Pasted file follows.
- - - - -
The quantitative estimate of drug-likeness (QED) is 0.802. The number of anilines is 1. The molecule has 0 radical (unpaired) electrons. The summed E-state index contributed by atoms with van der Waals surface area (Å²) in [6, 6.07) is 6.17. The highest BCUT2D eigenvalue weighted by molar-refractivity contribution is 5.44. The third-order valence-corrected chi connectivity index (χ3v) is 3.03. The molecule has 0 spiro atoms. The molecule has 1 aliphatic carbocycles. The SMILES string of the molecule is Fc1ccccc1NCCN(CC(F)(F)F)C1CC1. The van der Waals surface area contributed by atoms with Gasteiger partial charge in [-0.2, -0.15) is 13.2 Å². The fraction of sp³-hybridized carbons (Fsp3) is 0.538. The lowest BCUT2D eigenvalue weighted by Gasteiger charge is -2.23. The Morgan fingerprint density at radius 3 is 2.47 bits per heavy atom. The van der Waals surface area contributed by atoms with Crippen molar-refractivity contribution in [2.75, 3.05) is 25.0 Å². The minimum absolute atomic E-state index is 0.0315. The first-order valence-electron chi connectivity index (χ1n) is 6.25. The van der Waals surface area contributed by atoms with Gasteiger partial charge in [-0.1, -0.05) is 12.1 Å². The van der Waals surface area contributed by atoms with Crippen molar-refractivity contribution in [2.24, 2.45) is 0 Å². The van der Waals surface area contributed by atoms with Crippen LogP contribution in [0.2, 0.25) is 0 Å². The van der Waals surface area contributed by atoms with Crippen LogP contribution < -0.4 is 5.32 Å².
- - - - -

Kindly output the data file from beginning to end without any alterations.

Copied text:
The quantitative estimate of drug-likeness (QED) is 0.802. The number of anilines is 1. The molecule has 0 radical (unpaired) electrons. The summed E-state index contributed by atoms with van der Waals surface area (Å²) in [6, 6.07) is 6.17. The highest BCUT2D eigenvalue weighted by molar-refractivity contribution is 5.44. The third-order valence-corrected chi connectivity index (χ3v) is 3.03. The molecule has 0 spiro atoms. The molecule has 1 aliphatic carbocycles. The SMILES string of the molecule is Fc1ccccc1NCCN(CC(F)(F)F)C1CC1. The van der Waals surface area contributed by atoms with Gasteiger partial charge in [-0.2, -0.15) is 13.2 Å². The fraction of sp³-hybridized carbons (Fsp3) is 0.538. The lowest BCUT2D eigenvalue weighted by Gasteiger charge is -2.23. The Morgan fingerprint density at radius 3 is 2.47 bits per heavy atom. The van der Waals surface area contributed by atoms with Crippen molar-refractivity contribution in [2.75, 3.05) is 25.0 Å². The minimum absolute atomic E-state index is 0.0315. The first-order valence-electron chi connectivity index (χ1n) is 6.25. The van der Waals surface area contributed by atoms with Gasteiger partial charge in [-0.1, -0.05) is 12.1 Å². The van der Waals surface area contributed by atoms with Crippen molar-refractivity contribution in [2.24, 2.45) is 0 Å². The van der Waals surface area contributed by atoms with Crippen LogP contribution in [0.2, 0.25) is 0 Å². The van der Waals surface area contributed by atoms with Crippen LogP contribution < -0.4 is 5.32 Å².